Questions? Feedback? powered by Olark live chat software

Taxpayers beware: Another international exchange of information agreement

Some Banks Bail on Non-Prosecution Agreement – Don’t Be Fooled
September 8, 2014
Lithuania Added To Long List Of Inter-Governmental Agreements
September 23, 2014

Taxpayers beware: Another international exchange of information agreement

Most middle-aged Americans can remember a time where it was possible to open an account in a foreign country and deposit as much money as desired without attracting much attention. In fact, communication between nations until recently was relatively non-existent. Over the last decade, American tax and law enforcement agencies have taken significant steps in making the world a more connected place, when it comes to communicating foreign account information. The goal of all of this information sharing: to discover those with concealed bank accounts and to catch those who are evading taxes on a worldwide basis. Tax fraud lawyers are paying close attention to this issue.

Seychelles Agrees to Share Tax Information

Though the United States has been leading the charge, European nations have caught on and have made huge improvements in the way that they share tax and other financial information with each other. The African island nation of Seychelles is the latest country to commit to European calls for the free sharing of information between G-5 and other nations.

Seychelles has been on the radar of G-5 nations in the past. Having been considered a tax haven for several years, the Organization for Economic Cooperation and Development (OECD) praised Seychelles for their tax transparency policies in 2013. Though the goodwill toward the nation didn’t last long as the OECD criticized the nation because it hadn’t followed through on their plans to support the free exchange of information of accounts located in Seychelles. The new agreement will add the African nation to a larger list of countries who are willing to automatically share financial and tax information with each other.

The agreements that are being brokered in Europe are separate from the Foreign Account Tax Compliance Act and FBAR laws that require U.S. taxpayers to disclose to the government any foreign account in excess of $10,000 at any point during the taxable year and also requires foreign institutions to report to U.S. authorities any account-holders from the U.S. with balances of $10,000 ore more. Many foreign banks have reluctantly agreed to participate in the disclosure of information due to certain withholding repercussions if they do not comply. If you’re concerned about these repercussions, consult with an FBAR attorney right away.

Avoid Jail Time with the 2014 OVDP

Both of the efforts by U.S. and European authorities should be of great concern to American taxpayers who have offshore accounts. There are really two forces working against such taxpayers: foreign nations entering into legal agreements to share information and private banking institutions voluntarily handing over account information to the IRS. In both situations, a huge stream of information is now being funneled directly into the offices of the IRS, who then turn around and open IRS criminal investigations against U.S. taxpayers.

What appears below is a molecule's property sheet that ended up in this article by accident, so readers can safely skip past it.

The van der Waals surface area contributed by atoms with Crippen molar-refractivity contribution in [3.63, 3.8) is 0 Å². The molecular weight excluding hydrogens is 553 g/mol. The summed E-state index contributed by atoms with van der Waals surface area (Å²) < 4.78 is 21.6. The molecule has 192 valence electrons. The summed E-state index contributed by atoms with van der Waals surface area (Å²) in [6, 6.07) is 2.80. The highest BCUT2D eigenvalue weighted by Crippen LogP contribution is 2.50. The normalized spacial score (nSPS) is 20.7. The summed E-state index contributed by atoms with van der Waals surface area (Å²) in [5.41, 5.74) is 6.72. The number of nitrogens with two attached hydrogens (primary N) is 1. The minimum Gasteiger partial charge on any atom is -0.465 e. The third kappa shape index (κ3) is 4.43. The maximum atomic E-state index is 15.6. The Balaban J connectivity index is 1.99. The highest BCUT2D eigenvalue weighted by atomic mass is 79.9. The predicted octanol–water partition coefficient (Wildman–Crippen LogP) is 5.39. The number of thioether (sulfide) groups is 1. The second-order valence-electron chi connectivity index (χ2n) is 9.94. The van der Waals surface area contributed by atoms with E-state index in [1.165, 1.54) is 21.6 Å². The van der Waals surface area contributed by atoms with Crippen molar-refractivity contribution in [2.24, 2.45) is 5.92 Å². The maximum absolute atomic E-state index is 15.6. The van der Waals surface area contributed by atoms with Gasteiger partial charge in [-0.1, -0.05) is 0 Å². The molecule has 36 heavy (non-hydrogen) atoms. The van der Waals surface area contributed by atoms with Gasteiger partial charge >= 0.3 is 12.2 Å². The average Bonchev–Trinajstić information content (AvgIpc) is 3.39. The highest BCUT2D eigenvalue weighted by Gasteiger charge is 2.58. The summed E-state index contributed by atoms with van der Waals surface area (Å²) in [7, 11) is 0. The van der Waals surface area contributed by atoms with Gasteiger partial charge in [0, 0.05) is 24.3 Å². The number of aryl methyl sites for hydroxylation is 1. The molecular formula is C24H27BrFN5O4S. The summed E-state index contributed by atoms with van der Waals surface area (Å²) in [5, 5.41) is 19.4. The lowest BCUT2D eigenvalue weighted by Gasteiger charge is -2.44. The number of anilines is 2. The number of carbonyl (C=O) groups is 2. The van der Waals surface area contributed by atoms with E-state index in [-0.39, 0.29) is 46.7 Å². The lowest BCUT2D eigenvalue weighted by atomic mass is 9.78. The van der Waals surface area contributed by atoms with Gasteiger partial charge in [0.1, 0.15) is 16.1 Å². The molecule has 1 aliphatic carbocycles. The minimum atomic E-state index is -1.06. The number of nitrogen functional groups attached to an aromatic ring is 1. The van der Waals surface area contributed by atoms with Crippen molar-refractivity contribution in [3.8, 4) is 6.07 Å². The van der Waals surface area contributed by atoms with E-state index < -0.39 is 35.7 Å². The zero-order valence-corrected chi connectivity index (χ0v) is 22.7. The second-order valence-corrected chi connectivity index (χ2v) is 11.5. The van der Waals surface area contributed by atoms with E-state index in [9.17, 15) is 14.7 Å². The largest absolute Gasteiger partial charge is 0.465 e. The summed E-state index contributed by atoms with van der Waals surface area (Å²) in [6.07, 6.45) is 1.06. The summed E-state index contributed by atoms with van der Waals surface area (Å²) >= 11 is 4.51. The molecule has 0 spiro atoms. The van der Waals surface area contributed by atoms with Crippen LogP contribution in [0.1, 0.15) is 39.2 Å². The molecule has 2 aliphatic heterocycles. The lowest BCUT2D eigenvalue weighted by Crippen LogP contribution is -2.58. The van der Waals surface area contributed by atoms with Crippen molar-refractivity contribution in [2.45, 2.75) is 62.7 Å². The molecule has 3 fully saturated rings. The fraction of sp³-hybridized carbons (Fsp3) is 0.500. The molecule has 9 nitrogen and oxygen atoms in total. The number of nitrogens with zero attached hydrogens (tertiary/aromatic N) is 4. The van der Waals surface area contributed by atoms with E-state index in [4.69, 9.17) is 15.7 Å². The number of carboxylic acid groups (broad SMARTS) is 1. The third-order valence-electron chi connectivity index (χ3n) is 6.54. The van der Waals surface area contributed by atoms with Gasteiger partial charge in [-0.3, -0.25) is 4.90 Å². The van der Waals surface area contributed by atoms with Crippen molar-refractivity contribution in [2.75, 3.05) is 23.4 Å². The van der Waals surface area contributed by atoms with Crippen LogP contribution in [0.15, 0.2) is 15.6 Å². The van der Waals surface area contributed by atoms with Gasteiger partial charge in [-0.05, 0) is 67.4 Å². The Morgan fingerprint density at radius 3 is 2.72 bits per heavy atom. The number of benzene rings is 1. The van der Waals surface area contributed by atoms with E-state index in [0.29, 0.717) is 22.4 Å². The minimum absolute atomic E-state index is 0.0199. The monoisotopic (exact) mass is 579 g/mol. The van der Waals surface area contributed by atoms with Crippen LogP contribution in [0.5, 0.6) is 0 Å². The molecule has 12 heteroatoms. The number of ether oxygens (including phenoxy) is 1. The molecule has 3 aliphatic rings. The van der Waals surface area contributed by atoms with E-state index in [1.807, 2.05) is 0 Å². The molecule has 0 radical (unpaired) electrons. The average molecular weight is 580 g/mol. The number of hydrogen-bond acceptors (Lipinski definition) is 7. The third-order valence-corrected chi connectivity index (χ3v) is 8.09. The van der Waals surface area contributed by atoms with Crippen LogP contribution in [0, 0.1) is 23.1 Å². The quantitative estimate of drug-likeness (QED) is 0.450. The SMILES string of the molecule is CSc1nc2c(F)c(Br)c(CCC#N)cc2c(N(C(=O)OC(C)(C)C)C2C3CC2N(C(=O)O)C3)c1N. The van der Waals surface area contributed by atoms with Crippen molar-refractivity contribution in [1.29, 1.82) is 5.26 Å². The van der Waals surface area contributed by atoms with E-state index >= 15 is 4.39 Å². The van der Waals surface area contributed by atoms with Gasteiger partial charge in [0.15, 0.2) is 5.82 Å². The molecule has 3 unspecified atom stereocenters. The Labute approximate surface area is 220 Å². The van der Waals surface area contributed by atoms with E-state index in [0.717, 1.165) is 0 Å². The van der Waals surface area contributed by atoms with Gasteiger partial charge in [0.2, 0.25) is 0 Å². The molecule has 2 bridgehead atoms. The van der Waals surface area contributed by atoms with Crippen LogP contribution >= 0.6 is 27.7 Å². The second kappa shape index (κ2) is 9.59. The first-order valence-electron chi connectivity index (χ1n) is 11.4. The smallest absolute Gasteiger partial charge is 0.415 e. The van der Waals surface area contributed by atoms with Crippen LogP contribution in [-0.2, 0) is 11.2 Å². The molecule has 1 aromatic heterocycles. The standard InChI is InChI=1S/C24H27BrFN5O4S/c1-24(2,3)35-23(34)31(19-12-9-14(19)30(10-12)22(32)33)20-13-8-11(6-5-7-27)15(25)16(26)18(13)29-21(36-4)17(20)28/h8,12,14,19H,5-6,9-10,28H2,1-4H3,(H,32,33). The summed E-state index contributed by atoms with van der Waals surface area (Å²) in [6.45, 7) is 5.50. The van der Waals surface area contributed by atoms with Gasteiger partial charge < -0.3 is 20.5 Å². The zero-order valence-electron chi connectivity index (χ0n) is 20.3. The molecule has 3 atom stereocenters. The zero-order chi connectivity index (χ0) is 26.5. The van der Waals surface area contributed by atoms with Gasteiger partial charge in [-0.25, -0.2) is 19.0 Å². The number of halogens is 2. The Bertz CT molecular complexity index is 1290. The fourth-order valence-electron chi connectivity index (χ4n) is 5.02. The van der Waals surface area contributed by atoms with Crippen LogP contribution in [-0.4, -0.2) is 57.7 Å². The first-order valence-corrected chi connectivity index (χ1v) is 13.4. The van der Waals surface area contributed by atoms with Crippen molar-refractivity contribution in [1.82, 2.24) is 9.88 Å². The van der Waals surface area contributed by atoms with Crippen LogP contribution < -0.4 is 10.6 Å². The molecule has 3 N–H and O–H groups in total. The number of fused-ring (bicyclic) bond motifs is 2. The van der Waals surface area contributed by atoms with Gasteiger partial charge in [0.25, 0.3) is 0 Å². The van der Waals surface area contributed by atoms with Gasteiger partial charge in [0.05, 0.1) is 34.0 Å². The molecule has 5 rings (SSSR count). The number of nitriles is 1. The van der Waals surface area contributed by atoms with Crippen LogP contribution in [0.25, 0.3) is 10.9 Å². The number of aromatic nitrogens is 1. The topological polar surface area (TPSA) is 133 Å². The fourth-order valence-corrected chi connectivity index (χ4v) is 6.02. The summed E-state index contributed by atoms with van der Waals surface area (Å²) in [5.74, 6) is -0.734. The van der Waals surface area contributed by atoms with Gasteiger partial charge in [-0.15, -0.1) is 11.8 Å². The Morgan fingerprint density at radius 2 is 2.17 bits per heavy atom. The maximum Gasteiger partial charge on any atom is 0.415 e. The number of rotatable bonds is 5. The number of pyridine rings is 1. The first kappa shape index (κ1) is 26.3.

Taxpayers who do not disclose their foreign accounts are faced with severe penalties if they are caught. In addition to the possibility of federal prison time, willful failure to disclose your account will produce a penalty equal to 50% of the account balance for each year that you failed to report such account. This means that the penalty associated with the non-disclosure could easily exceed 250% of the amount of the highest balance of the account.

There is one option that will keep you out of jail and could keep your penalties as low as possible. The IRS recently changed the terms of its Offshore Voluntary Disclosure Program to make it more appealing for taxpayers to voluntarily disclose their accounts and pay a reduced penalty and any taxes owed. Though the program is not intended to be complicated, it is not advisable to go through it without an experienced tax attorney. Also, if the government finds out about your account before you have entered the program, you are disqualified and will be at the mercy of the court system, which is a gamble that some federal prisoners wish they wouldn’t have made.

If you are a U.S. taxpayer with a foreign account overseas understand that time is of the essence and that you need to speak to a tax attorney that can help you navigate the sometimes-difficult OVDP. The experienced tax professionals at the Tax Law Offices of David W. Klasing have years of experience in helping taxpayers successfully reduce their penalties, fines and tax liabilities and keeping our clients out of prison. At the Tax Law Offices of David W. Klasing, we are here to help and you and your freedom are our top priority. Call us today at (800) 681-1295 for a reduced-rate consultation.